The stick inputs 100% energy into the drum upon striking. That energy must be distributed amongst everything that moves. If only the head moves, it gets 100% of that energy. If the shell moves also, some of the energy of the head is transferred to the shell, thus lowering the amount of energy the head uses but increasing the amount of energy the shell uses. It might be something like 70/30% (made up for arguments sake), but the output is still 100%. Yes I know there will be residual losses, but let's not overly complicate an already overly complicated idea.

Now that's out of the way...

My early 70s heavy ass Pearl 16/18 floor toms are the best sounding floors I've ever had. They "sustain" for days and are loud. They also have fiberglass lined insides.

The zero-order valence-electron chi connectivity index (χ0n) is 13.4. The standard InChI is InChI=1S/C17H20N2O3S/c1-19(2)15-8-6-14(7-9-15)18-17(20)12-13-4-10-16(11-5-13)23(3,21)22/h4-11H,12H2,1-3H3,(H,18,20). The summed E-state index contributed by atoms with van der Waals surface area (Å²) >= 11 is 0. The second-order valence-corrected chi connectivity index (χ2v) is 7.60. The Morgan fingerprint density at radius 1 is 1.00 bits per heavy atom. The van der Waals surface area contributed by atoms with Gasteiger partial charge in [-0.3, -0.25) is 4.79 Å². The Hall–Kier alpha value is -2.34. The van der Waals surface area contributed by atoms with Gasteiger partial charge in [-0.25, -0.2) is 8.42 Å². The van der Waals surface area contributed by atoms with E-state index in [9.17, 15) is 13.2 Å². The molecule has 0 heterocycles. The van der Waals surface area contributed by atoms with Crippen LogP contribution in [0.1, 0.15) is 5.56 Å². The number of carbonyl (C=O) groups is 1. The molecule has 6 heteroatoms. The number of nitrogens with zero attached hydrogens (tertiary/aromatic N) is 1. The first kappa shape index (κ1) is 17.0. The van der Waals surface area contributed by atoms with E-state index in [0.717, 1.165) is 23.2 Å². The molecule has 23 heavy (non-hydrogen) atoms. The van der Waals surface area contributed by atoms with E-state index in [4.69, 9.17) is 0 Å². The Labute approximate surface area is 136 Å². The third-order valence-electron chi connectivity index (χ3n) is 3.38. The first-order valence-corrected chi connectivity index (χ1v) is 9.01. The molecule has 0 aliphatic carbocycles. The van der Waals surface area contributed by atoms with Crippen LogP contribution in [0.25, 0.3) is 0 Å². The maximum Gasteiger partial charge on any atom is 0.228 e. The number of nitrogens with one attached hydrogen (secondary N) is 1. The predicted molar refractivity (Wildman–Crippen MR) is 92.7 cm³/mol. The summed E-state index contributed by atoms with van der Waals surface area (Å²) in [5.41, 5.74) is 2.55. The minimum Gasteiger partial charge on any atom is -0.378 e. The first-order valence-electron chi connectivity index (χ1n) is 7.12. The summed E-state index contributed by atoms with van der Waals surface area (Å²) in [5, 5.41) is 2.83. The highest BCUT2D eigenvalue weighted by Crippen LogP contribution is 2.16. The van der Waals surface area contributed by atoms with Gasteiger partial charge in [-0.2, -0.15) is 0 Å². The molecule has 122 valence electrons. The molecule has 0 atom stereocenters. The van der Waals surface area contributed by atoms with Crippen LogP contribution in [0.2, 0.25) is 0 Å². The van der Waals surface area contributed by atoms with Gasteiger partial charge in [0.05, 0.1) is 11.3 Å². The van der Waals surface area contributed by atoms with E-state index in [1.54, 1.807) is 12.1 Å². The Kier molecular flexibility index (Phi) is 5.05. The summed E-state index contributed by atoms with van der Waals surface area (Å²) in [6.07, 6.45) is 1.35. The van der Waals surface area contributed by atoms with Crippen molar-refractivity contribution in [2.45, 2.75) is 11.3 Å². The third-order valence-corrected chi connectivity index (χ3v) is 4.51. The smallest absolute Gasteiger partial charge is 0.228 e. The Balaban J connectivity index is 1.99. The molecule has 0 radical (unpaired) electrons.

My 10" tom sounds better in a snare stand than on its suspension mount. I think it's too small/light for the mount to actually do anything but choke it.
 
Such as???
Bearing edges, snare beds, room acoustics, recording equipment/techniques, how much adhesive and temperature used to make the shell. Different rims and mounting systems. No right or wrong, it's just how our brain perceives sounds.
 

Push pull stroke

Platinum Member
Okay I watched it. A few things:

1. What he says (the physics) is correct. Applying it to a specific set of drums, based on something he read 40 years ago, gives him plenty of time to form his argument. Sounding better is personal opinion, not physics.

2. If Steve Smith recorded his drums in a carpeted room the size of a closet and shaped like a cone they would sound like the southbound end of a northbound anything. The room matters.

An explination of something I feel he did poorly: